Over the past three years, the structure of work-from-home arrangements for employees has been a constantly changing landscape. In 2020, almost all employees who could work from home were required to do so, as most workplaces were closed under pandemic public health lockdown rules. As the pandemic eased (slightly) in 2021, employees began, in some cases, to return to the workplace on a part-time or full-time basis. That trend has continued in 2022, although in most cases employees are now working from home by agreement with their employer, rather than because of the requirements of a public health mandate.
As the necessity and availability of work-from-home arrangements changed over the past three years, so too did the tax rules under which employees could claim a deduction for home office related costs. Under the tax rules in place prior to 2020, such a deduction was available only where employees met a number of criteria and could provide the tax authorities with an itemized accounting of eligible home office expenses incurred, as well as attestation from their employer of the terms of the work-from-home arrangement. In 2020, however, the federal government, recognizing that millions of Canadians would be claiming home office expense deductions for the first time, simplified the rules to provide for a standardized deduction claim for eligible employees who were working from home because of the pandemic.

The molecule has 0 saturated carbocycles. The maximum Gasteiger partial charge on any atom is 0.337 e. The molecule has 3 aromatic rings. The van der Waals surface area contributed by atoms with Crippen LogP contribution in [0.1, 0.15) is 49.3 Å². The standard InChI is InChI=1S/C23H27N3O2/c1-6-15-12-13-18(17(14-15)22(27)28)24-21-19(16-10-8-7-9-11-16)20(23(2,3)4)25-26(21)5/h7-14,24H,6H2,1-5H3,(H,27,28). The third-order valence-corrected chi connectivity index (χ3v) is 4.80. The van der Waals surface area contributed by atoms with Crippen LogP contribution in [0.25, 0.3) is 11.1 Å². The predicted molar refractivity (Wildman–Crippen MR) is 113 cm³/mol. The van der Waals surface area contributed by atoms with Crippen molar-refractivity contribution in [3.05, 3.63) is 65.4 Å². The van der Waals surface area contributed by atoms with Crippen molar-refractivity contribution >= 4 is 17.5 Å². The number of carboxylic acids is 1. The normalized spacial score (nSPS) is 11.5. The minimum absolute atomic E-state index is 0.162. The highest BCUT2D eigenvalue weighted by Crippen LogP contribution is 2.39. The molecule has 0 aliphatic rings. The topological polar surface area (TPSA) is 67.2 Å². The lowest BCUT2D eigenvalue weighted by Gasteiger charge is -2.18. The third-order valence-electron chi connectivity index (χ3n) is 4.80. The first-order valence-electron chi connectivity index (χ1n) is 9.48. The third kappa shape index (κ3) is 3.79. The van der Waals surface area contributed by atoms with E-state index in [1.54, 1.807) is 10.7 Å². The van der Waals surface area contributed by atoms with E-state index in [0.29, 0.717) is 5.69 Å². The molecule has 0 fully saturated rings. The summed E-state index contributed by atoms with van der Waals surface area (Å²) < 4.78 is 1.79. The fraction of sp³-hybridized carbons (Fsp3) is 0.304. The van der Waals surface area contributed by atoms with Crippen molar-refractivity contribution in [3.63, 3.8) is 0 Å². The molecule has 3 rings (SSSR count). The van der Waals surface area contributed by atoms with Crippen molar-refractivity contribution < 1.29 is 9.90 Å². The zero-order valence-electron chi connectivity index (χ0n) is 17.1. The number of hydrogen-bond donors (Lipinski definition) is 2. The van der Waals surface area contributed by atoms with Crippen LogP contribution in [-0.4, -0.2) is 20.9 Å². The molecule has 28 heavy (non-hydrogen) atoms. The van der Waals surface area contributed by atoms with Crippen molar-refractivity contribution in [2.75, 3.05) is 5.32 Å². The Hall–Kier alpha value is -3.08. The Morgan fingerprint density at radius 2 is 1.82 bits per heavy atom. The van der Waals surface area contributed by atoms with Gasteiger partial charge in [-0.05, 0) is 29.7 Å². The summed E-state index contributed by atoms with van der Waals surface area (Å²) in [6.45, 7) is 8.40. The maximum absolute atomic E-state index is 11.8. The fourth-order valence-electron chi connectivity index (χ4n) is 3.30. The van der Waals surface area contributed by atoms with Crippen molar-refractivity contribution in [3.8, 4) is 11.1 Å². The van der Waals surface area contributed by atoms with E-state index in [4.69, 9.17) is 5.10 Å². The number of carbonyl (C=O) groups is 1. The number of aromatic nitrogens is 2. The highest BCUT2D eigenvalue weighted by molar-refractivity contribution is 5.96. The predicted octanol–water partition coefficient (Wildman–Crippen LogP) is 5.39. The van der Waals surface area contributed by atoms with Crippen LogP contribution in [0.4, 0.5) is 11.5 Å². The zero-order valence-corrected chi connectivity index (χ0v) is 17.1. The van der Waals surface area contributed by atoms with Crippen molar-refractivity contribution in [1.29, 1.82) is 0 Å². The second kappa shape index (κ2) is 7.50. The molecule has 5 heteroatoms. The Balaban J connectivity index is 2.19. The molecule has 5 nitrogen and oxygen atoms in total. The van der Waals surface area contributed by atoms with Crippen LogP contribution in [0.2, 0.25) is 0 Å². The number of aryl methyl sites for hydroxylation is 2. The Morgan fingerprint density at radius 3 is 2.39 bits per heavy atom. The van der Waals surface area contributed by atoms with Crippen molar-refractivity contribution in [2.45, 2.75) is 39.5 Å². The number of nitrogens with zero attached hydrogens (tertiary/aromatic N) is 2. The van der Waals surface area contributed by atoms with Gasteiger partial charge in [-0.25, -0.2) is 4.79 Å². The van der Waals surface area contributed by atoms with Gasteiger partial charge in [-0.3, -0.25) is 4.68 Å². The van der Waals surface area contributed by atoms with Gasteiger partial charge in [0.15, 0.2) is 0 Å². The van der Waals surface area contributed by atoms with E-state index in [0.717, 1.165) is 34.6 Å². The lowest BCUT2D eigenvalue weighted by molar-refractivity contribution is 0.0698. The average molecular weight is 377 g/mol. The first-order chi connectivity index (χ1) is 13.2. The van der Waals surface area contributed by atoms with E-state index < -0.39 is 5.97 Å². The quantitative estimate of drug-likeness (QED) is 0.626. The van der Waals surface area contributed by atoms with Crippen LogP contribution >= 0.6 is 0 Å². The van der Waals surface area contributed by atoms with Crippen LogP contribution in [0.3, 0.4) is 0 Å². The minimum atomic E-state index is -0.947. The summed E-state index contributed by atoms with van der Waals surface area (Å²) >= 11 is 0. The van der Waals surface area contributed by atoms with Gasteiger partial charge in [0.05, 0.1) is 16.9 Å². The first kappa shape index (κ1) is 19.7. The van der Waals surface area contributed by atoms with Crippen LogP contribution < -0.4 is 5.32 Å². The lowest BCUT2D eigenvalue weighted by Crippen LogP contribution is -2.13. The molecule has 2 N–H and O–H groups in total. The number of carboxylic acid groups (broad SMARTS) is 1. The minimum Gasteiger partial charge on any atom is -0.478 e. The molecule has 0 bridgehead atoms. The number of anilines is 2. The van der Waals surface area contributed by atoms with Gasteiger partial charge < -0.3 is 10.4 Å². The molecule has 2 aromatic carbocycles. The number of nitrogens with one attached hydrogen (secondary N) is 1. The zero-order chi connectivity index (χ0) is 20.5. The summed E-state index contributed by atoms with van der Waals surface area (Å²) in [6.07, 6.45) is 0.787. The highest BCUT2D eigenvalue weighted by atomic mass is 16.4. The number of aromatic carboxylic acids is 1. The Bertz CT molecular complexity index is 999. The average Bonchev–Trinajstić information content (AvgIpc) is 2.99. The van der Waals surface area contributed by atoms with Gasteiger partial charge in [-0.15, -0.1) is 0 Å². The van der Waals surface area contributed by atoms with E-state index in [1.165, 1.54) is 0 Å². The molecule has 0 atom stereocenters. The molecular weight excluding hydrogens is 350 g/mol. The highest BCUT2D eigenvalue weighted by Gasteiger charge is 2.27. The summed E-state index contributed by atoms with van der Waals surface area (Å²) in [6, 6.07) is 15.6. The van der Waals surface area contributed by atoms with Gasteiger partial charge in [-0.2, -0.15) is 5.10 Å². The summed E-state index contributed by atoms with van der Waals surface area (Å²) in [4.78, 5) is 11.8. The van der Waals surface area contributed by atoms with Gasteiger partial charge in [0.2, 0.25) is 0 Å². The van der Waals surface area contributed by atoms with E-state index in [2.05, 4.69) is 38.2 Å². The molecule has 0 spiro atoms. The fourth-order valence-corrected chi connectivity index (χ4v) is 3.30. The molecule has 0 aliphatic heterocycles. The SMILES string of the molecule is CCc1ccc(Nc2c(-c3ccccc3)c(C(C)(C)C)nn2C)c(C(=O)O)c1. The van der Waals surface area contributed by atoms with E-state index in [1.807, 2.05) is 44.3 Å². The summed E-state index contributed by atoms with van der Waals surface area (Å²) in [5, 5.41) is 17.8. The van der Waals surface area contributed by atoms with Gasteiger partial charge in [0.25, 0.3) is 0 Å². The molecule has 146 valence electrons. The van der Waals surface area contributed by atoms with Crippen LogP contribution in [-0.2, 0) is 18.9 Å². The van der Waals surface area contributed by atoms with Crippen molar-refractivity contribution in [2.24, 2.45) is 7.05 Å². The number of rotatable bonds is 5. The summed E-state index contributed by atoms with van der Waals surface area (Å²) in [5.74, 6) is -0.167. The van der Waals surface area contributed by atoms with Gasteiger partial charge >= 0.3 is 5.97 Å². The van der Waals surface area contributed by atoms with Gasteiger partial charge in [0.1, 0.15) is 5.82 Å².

The standardized deduction is still available to be claimed by individual employees who worked from home during 2022. However, the eligibility criteria for claiming the standardized deduction (which is the same test which applied in 2020 and 2021) may be more difficult for employees to meet in 2022, as work-from-home arrangements have evolved.
The standardized claim for home office expenses which was introduced in 2020 allows employees to claim a deduction of $2 per day for each day that the employee worked from home. There is no requirement to document expenses incurred and no need to provide verification from an employer that the work from home arrangement was required of the employee. However, in order to be eligible for the standardized deduction for 2022, the following criteria must be satisfied:
- an employee must have worked from home during the year due to the COVID-19 pandemic: and
- the work from home arrangement must have lasted for at least four consecutive weeks, with the employee working from home at least 50% of the time during those four consecutive weeks.